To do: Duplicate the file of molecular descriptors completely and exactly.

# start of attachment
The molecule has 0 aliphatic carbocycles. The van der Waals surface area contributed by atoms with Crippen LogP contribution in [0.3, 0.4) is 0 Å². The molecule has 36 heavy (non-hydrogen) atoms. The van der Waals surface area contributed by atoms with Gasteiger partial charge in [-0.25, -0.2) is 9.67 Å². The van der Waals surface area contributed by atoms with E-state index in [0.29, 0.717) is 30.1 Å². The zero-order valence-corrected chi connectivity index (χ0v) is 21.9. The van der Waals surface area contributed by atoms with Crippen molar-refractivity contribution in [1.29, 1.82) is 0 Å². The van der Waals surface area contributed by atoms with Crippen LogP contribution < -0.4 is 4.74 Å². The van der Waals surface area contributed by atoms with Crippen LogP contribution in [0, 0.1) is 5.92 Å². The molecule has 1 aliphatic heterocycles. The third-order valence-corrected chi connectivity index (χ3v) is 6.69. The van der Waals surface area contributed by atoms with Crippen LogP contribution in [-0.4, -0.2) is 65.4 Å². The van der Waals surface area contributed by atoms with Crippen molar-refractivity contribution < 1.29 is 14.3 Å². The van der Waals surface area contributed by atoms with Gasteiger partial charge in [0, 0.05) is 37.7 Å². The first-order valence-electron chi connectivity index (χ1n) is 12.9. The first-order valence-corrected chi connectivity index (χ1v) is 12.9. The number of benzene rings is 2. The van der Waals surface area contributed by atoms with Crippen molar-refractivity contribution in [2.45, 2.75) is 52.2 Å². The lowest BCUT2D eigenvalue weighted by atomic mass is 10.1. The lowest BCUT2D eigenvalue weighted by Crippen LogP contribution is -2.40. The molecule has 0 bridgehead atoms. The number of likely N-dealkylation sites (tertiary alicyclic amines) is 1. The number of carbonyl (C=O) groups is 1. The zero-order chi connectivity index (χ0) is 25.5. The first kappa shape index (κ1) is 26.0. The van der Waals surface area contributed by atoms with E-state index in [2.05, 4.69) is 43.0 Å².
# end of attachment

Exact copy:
The molecule has 0 aliphatic carbocycles. The van der Waals surface area contributed by atoms with Crippen LogP contribution in [0.3, 0.4) is 0 Å². The molecule has 36 heavy (non-hydrogen) atoms. The van der Waals surface area contributed by atoms with Gasteiger partial charge in [-0.25, -0.2) is 9.67 Å². The van der Waals surface area contributed by atoms with E-state index in [0.29, 0.717) is 30.1 Å². The zero-order valence-corrected chi connectivity index (χ0v) is 21.9. The van der Waals surface area contributed by atoms with Crippen molar-refractivity contribution in [1.29, 1.82) is 0 Å². The van der Waals surface area contributed by atoms with Crippen LogP contribution < -0.4 is 4.74 Å². The van der Waals surface area contributed by atoms with Crippen LogP contribution in [0, 0.1) is 5.92 Å². The molecule has 1 aliphatic heterocycles. The third-order valence-corrected chi connectivity index (χ3v) is 6.69. The van der Waals surface area contributed by atoms with Crippen LogP contribution in [-0.4, -0.2) is 65.4 Å². The van der Waals surface area contributed by atoms with Crippen molar-refractivity contribution < 1.29 is 14.3 Å². The van der Waals surface area contributed by atoms with Gasteiger partial charge in [0, 0.05) is 37.7 Å². The first-order valence-electron chi connectivity index (χ1n) is 12.9. The first-order valence-corrected chi connectivity index (χ1v) is 12.9. The number of benzene rings is 2. The van der Waals surface area contributed by atoms with Crippen molar-refractivity contribution in [2.45, 2.75) is 52.2 Å². The lowest BCUT2D eigenvalue weighted by atomic mass is 10.1. The lowest BCUT2D eigenvalue weighted by Crippen LogP contribution is -2.40. The molecule has 0 bridgehead atoms. The number of likely N-dealkylation sites (tertiary alicyclic amines) is 1. The number of carbonyl (C=O) groups is 1. The zero-order chi connectivity index (χ0) is 25.5. The first kappa shape index (κ1) is 26.0. The van der Waals surface area contributed by atoms with E-state index in [2.05, 4.69) is 43.0 Å².